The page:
Endoplasmic reticulum retention of xylosyltransferase 1 (XYLT1) mutants underlying Desbuquois dysplasia type II

Nesreen K. Al-Jezawi, Bassam R. Ali, Lihadh Al-Gazali

Research output: Contribution to journalArticlepeer-review

12 Citations (Scopus)


Desbuquois syndrome is a heterogeneous rare type of skeletal dysplasia with a prevalence of less than 1 in 1,000,000 individuals. It is characterized by short-limbed dwarfism, dysmorphic facial features, and severe joint laxity. Two types have been recognized depending on the presence of distinctive carpal and phalangeal features. Mutations in the calcium activated nucleotidase 1 (CANT1) have been found to be responsible for type I and lately, for the Kim type of Desbuquois dysplasia. In addition, a number of Desbuquois dysplasia type II patients have been attributed to mutations in xylosyltransferase 1, encoded by the XYLT1 gene, an enzyme that catalyzes the transfer of UDP-xylose (a marker of cartilage destruction) to serine residues of an acceptor protein, essential for the biosynthesis of proteoglycans. We report here a patient with features consistent with Desbuquois dysplasia II including short long bones, flat face, mild monkey wrench appearance of the femoral heads. Whole exome sequencing revealed a novel homozygous duplication of a single nucleotide in XYLT1 gene (c.2169dupA). This variant is predicted to result in a frame-shift and stop codon p.(Val724Serfs*10) within the xylosyltransferase catalytic domain. Immunoflourescence staining of HeLa cells transfected with mutated XYLT1 plasmids constructs of the current as well as the previously reported missense mutations (c.1441C>T, p.(Arg481Trp) and c.1792C>T, p.(Arg598Cys)), revealed aberrant subcellular localization of the enzyme compared to wild-type, suggesting endoplasmic reticulum retention of these mutants as the likely mechanism of disease.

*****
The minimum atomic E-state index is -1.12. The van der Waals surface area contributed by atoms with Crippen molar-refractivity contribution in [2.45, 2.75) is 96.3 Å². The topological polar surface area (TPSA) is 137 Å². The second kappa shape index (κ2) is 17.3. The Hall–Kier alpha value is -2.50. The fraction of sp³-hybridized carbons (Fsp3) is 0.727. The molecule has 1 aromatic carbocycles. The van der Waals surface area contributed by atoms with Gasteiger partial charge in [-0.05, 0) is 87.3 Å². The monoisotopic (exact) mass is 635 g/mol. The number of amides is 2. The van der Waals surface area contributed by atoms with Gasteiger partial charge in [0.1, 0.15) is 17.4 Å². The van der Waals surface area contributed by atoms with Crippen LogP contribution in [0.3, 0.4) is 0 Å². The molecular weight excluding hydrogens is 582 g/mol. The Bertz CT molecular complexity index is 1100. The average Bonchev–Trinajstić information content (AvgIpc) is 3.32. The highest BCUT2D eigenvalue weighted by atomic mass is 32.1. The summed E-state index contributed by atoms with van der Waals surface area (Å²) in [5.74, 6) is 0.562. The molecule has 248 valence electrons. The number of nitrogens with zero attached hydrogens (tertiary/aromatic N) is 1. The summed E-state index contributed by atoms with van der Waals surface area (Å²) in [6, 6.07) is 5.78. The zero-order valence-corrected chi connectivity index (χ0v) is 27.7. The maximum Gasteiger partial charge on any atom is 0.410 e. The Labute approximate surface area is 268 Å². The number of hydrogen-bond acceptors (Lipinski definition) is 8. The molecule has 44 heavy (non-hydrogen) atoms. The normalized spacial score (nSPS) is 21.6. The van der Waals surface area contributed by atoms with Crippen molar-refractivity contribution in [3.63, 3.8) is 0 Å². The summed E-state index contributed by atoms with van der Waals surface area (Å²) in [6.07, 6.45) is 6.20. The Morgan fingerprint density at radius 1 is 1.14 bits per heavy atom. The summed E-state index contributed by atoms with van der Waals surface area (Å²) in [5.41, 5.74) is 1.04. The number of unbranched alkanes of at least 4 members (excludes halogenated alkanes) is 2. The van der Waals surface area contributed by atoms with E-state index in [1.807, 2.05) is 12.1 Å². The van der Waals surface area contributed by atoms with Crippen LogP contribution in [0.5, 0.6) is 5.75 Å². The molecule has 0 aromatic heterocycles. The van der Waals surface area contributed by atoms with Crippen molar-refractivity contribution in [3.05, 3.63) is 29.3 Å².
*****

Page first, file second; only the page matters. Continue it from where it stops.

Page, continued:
Original languageEnglish
Pages (from-to)1773-1781
Number of pages9
JournalAmerican Journal of Medical Genetics, Part A
Issue number7
Publication statusPublished - Jul 2017


  • Desbuquois dysplasia (DBQD)
  • XYLT1 (xylosyltransferase)
  • autosomal recessive
  • skeletal dysplasia

ASJC Scopus subject areas

  • Genetics
  • Genetics(clinical)


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